Monday, March 22, 2010

Defining "Computer Literate"

Check out this blog post from called "Computer Literacy: See if you know the basics." I read this list and thought it was an excellent summary, and a great place to begin building a computer literacy curriculum.

Although the whole post is worth reading, I'll summarize the topics the author (Dwight Silverman) included as necessary for "computer literacy":
  • files and navigation
  • what things are called
  • mouse and keyboard
  • basic hardware
  • how to get online
  • how to search
  • security
  • program basics
In reviewing his list, I was pleased to see that the computer literacy curriculum I am currently working on includes activities that address all of these topics (and more!). One thing I think is missing from his list goes with "what things are called." I would include "names for actions." His list includes the nouns, but ignores the verbs. And as an ESL teacher, I have to say, the verbs (like click, scroll, minimize, etc.) are just as important!

Any ABE teacher could be working a few of these topics into their regular classroom instruction, even if it's just a simple introduction to "how to search." You might be surprised how useful it is to teach the concept of "key words" and "phrases" and how to use them to get better search results from Google or Bing. And of course, "key words" and "phrases" are useful literacy concepts in themselves - helpful in all sorts of tasks, like outlining, taking notes, highlighting a text, and so on - which is where computer literacy and just plain old literacy become very hard to distinguish from one another.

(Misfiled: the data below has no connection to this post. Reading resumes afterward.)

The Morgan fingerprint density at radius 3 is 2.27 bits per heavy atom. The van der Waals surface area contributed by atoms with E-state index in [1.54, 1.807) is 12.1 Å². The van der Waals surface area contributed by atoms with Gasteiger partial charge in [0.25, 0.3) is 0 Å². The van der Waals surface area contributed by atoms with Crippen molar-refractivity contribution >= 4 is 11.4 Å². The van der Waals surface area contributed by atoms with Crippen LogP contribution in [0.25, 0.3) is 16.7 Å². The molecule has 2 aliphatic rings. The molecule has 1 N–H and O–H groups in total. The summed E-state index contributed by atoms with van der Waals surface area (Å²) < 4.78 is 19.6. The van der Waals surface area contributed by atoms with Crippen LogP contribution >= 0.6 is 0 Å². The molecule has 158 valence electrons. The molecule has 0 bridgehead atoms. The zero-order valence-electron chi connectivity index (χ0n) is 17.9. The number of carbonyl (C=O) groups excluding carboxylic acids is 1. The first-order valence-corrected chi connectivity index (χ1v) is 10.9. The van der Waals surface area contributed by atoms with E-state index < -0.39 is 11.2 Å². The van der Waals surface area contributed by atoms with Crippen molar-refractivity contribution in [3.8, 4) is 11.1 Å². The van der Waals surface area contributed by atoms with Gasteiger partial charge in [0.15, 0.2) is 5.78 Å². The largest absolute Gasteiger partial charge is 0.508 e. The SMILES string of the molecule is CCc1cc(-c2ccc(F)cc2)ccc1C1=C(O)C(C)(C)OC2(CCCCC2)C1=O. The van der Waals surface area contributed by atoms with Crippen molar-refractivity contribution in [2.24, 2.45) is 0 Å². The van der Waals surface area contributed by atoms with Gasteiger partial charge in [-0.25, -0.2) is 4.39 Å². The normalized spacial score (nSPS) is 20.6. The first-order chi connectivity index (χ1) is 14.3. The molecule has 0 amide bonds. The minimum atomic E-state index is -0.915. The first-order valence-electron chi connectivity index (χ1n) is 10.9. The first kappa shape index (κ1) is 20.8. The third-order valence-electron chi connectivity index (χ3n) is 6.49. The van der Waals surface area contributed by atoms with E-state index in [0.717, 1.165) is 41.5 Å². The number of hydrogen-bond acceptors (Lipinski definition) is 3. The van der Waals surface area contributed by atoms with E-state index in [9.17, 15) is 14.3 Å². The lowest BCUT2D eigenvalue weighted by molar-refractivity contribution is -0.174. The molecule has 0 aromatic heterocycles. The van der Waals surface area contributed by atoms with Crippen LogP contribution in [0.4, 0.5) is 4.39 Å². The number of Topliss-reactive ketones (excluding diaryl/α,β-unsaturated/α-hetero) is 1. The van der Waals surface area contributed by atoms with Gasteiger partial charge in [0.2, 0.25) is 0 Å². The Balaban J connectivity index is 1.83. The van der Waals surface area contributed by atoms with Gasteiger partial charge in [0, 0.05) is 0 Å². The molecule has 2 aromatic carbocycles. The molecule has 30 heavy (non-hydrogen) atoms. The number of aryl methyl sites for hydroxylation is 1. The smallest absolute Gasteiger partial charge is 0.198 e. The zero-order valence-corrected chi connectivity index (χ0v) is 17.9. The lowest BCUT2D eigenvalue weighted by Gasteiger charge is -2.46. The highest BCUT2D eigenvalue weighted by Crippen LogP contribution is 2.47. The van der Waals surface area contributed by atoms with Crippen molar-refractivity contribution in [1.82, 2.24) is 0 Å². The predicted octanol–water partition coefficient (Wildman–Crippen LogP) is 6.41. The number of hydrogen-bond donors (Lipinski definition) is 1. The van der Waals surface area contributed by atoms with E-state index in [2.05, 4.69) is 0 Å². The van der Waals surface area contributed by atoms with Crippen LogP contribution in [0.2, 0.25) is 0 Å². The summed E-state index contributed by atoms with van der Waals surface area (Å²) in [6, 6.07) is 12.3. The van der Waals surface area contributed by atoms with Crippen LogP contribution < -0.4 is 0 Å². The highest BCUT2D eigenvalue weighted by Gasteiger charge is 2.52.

Here's the complete link for the original blog post:

For my readers: what else is missing from this list?


Nate said...

-Filling out web forms (opening an email account)
-Signing in/logging on (to anything),
-managing multiple passwords.
-Retrieving passwords you have forgotten.
-Knowing that just because you can log onto your computer doesn't mean you are automatically logged into your web-based email account.
-Knowing that your web-based email account exists on the web and isn't on your computer.
I'm going to stop now. It isn't uncommon to find a teacher that struggles with these concepts.

Susan WB said...

Good additions, Nate. Though I think if you read the original post, some of these things are assumed in his original categories (e.g. "Security" includes how to manage passwords). But yes, "where things actually are" - what's on my hard drive vs. what's on the network, and "what am I logging into" - my computer vs. my email account confuse many people.

Thanks for commenting!